Kia ora e te whānau:
On our journey down the river of our life we are, from time to time, going to encounter the ripo, or whirlpool. I am sure that you have stood on a cliff or rocky outcrop, looked down into a river and observed one. If you are a kayaker or rafter, you have probably had a very close encounter with one. There, beneath you, the current is turning in on itself, and forming a spiral that seems to go nowhere. It seems to be just marking time. As a log comes along it is drawn into the whirlpool. At first it drifts gently around the periphery and then, bit by bit, it is drawn into the centre. As it does so, it picks up speed, going faster and faster until it becomes a blur. Suddenly it vanishes from sight, sucked down the hole in the middle. It has disappeared beneath the surface into a place we can only imagine. Common sense tells us that the river will eventually release it, and allow it to continue its journey. Or not. Perhaps it will be trapped at the bottom of this moving well for a long, if not all, time. We can only guess what would happen if that log was us. And so, we stay away from the edge. Perhaps we shudder and walk away, thinking: there but for the race of God go I. I am OK. Nothing to worry about.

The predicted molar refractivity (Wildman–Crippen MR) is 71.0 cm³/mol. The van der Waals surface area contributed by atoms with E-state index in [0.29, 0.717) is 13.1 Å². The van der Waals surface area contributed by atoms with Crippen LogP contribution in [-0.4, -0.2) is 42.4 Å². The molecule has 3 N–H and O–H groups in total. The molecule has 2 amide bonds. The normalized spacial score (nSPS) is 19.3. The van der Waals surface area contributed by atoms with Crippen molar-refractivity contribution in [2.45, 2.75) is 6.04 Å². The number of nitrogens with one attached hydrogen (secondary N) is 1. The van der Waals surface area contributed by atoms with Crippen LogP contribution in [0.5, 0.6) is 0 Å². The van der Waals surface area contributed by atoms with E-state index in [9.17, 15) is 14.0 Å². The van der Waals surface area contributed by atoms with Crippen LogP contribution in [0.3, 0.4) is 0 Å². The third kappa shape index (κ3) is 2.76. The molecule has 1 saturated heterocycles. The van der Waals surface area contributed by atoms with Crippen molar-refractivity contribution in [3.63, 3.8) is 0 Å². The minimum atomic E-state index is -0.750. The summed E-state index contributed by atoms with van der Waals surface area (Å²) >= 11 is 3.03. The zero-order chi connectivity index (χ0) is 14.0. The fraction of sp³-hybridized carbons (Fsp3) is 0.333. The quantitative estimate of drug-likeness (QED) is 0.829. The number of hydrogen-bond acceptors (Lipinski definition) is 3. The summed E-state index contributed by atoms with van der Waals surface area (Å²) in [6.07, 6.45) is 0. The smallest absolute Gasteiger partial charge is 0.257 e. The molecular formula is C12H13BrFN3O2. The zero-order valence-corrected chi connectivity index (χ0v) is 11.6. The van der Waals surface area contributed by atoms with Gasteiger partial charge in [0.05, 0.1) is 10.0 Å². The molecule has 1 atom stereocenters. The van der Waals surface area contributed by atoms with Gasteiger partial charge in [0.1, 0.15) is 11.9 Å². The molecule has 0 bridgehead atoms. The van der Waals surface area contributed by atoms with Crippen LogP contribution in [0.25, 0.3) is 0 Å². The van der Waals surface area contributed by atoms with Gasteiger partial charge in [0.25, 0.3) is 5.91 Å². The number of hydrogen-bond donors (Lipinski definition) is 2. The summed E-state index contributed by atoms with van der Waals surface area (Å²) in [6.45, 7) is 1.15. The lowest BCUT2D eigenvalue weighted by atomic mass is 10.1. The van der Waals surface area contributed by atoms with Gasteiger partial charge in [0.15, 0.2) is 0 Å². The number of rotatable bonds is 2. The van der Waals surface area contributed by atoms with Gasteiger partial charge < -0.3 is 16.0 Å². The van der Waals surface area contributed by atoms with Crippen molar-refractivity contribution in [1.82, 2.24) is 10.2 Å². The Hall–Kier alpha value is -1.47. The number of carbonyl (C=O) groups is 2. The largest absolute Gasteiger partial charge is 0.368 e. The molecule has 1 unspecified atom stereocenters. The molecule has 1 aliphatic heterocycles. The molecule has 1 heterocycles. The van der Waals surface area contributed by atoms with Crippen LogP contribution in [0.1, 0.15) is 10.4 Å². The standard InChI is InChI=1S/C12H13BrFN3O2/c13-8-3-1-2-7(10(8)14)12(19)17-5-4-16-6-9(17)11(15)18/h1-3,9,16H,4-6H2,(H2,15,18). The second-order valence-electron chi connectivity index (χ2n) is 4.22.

Life, however, is full of ripo, and we are going to encounter many of these in our journeys. Addictions are a form of whirlpool and very difficult to escape. Toxic and abusive relationships can be whirlpools, where we are dragged in, and find it difficult to emerge, let alone to do so unscathed. Our self-sabotage patterns are a form of whirlpool. We make the same poisonous choices again and again until we either emerge, or are dragged down to our doom.
Escaping a whirlpool is no easy thing. Sometimes it is impossible and we will remain trapped in it to the end of our days.
Modern life and our interconnectedness, which grows tighter because of the electronic world in which we live, presents us with the almost-daily opportunity to be drawn into one whirlpool or another. US Presidential elections are one such; The Four Horsemen of the Apocalypse, who seem to be working overtime these days, provide more and more opportunity to be drawn down into one whirlpool of engagement or another. There is no shortage of ways to become overwhelmed by terrible things in the world. Wars, earthquakes, tsunamis, plagues, child slavery and pandemics. We can take our pick. And they are put in front of us constantly, because bad news is good business.